Thomas says: “ I’m obsessed with the fact that these are plant-based make-up products, coloured by nature. I love the multi-use products in aluminium packaging, too, and the fact that with every purchase, a tree is planted to help restore ecosystems. ”

“I really like that they’re coming up with a sustainable alternative to an everyday product,” says Thomas. When we think of bladder care the same old-school brands and marketing campaigns come to mind, but Jude’s MO is to put a stop to that with its fresh, fuss-free approach to incontinence. After all, it’s something that affects 1 in 3 women, but has long been a taboo topic and a huge issue for waste. Thankfully, Jude pads are fully degradable within 100 days and the sustainability of the brand doesn’t stop there: the supply chain uses 80% solar energy and the packaging is either biodegradable or recyclable with a low-carbon footprint.

Judge Hannah Cox picked this winner because of the “innovative way they’re bringing sustainability to a new market.” And while Love not War asserts that pleasure is important, it’s also clear it shouldn’t come before the earth. Clever. Indeed, the brand is on a quest to make the pleasure market more sustainable, with more consideration going into the production, packing and materials used for its sex-toy range. Case in point: Love not War opts for recycled or recyclable materials, but specifically aluminium because of how easy it is to recycle. Where plastic is unavoidable in small instances, the brand chooses certified BioPlastic. And as for the packaging, everything down to the soy ink for text is looked at through a sustainability lens.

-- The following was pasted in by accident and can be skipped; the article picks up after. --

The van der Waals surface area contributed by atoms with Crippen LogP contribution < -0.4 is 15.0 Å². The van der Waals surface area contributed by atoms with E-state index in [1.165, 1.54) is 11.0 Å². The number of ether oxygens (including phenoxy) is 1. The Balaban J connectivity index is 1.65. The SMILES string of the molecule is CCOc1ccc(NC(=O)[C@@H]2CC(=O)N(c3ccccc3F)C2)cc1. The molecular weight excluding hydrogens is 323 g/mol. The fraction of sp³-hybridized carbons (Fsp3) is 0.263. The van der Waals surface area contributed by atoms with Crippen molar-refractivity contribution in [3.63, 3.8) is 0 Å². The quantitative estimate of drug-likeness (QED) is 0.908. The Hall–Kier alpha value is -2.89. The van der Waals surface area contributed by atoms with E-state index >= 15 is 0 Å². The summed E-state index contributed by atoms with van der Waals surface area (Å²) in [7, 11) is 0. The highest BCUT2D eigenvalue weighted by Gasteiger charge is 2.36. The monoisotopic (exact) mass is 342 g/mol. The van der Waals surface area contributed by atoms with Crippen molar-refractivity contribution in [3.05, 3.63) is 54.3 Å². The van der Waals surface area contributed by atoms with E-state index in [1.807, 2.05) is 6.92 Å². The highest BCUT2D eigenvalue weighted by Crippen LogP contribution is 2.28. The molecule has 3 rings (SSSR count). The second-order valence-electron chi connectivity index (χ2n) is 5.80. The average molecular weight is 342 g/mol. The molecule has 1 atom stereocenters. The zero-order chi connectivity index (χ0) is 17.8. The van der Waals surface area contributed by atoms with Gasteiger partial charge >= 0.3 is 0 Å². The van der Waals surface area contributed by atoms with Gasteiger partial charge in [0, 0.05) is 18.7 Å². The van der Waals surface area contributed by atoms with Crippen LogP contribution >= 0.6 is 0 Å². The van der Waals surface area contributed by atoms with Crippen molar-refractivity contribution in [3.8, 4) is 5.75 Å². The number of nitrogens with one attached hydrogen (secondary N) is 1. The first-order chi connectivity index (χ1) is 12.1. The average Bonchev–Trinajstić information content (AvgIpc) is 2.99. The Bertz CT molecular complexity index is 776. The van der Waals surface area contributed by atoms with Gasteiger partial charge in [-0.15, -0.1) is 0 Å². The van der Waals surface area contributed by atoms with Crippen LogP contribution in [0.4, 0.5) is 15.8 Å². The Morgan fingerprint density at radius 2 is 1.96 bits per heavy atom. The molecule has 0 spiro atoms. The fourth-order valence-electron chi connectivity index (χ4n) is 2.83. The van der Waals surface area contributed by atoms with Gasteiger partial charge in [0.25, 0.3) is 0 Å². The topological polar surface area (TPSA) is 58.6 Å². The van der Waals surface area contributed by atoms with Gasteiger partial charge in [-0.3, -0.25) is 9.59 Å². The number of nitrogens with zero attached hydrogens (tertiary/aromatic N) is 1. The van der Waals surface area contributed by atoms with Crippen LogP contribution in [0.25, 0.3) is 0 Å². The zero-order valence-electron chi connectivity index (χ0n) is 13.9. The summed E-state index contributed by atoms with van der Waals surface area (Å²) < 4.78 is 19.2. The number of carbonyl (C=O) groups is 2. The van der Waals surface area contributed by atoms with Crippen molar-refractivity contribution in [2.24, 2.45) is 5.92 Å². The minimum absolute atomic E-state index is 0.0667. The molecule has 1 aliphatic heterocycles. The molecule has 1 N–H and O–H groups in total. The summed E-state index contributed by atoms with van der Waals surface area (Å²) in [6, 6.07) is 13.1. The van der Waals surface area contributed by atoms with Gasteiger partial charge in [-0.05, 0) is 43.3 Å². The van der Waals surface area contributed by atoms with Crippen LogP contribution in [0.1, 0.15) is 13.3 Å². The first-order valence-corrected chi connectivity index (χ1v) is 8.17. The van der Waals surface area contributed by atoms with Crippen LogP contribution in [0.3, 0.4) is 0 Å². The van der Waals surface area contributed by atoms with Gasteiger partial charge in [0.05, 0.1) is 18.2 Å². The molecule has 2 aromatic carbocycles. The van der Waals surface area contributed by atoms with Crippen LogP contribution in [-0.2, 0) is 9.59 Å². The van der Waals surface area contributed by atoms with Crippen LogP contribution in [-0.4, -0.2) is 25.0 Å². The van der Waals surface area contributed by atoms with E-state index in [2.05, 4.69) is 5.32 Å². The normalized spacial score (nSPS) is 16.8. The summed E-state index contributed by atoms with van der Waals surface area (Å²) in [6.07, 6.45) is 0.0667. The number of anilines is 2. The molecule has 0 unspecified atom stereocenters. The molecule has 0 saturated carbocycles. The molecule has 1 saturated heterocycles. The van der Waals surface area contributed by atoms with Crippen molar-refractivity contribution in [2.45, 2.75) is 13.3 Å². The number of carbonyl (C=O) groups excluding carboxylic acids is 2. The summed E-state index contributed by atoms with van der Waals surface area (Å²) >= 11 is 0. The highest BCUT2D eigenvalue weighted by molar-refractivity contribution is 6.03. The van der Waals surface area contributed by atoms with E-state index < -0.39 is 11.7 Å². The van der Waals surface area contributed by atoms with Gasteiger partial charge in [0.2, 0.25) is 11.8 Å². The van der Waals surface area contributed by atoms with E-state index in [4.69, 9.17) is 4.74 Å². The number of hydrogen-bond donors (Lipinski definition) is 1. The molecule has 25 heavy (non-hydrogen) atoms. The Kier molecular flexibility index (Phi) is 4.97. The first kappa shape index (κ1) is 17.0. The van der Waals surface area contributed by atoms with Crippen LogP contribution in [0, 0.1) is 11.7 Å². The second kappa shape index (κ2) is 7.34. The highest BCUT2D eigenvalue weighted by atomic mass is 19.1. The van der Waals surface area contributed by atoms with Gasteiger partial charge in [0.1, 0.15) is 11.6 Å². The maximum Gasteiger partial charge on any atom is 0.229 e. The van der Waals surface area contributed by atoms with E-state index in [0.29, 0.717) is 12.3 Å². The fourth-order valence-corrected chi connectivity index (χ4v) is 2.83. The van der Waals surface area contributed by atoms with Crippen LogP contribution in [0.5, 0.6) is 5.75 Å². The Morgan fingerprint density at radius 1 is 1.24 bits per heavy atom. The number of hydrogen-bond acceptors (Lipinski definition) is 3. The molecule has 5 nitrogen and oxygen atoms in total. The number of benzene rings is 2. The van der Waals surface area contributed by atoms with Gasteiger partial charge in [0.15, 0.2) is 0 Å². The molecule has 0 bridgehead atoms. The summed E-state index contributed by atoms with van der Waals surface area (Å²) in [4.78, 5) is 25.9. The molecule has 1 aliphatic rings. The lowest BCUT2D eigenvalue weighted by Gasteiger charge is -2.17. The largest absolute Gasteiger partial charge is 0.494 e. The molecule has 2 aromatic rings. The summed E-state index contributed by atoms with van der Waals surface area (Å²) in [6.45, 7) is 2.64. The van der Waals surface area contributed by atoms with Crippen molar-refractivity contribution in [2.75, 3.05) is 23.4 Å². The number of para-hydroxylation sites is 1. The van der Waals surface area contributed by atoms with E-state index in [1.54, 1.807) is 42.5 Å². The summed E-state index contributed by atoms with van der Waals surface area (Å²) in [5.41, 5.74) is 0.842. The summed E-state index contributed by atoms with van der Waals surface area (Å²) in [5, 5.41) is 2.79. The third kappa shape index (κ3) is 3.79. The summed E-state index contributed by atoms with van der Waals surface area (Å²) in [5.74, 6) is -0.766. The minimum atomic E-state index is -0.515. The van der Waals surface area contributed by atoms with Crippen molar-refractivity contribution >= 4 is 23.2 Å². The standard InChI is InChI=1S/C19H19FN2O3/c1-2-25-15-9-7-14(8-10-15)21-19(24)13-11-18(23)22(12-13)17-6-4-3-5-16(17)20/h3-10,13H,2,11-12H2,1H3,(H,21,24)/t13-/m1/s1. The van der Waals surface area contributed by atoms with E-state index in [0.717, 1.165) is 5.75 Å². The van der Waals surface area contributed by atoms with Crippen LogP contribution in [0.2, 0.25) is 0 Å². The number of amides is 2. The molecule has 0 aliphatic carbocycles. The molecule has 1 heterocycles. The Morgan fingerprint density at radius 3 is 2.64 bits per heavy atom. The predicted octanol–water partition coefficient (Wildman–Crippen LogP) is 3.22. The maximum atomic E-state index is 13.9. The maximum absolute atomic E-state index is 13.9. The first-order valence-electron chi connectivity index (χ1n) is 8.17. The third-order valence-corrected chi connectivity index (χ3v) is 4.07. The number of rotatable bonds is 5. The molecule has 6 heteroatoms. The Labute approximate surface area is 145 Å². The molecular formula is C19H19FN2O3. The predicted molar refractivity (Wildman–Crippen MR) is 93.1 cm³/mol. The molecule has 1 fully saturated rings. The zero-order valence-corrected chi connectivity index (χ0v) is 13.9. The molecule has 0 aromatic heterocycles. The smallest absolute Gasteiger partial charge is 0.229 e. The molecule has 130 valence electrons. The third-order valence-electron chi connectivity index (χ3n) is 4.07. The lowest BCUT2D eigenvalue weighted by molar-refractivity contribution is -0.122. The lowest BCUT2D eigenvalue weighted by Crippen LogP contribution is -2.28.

A major issue for the sex-toy industry is the trickiness of repairing the product post-use, but Love not War offers a repair and recycle service for all its toys, which come in two parts for easy access.

Sustainable skincare brands are now more popular than ever, but they aren’t all built with equal consideration to the planet. Enter: indē wild, a brand created in 2021 by influencer Diipa Büller-Khosla, whose focus is on creating a conscious ecosystem. All ingredients are ethically sourced, vegan and cruelty-free, and the packaging is FSC-certified. Plus, all the glass-bottle vessels are completely recyclable – and look and feel beautiful.

“ This brand combines the finest Ayurvedic superfoods with quality, active ingredients,” says Oxenham. “Büller-Khosla is empowering women with affordable skincare, while also championing conscious beauty. ”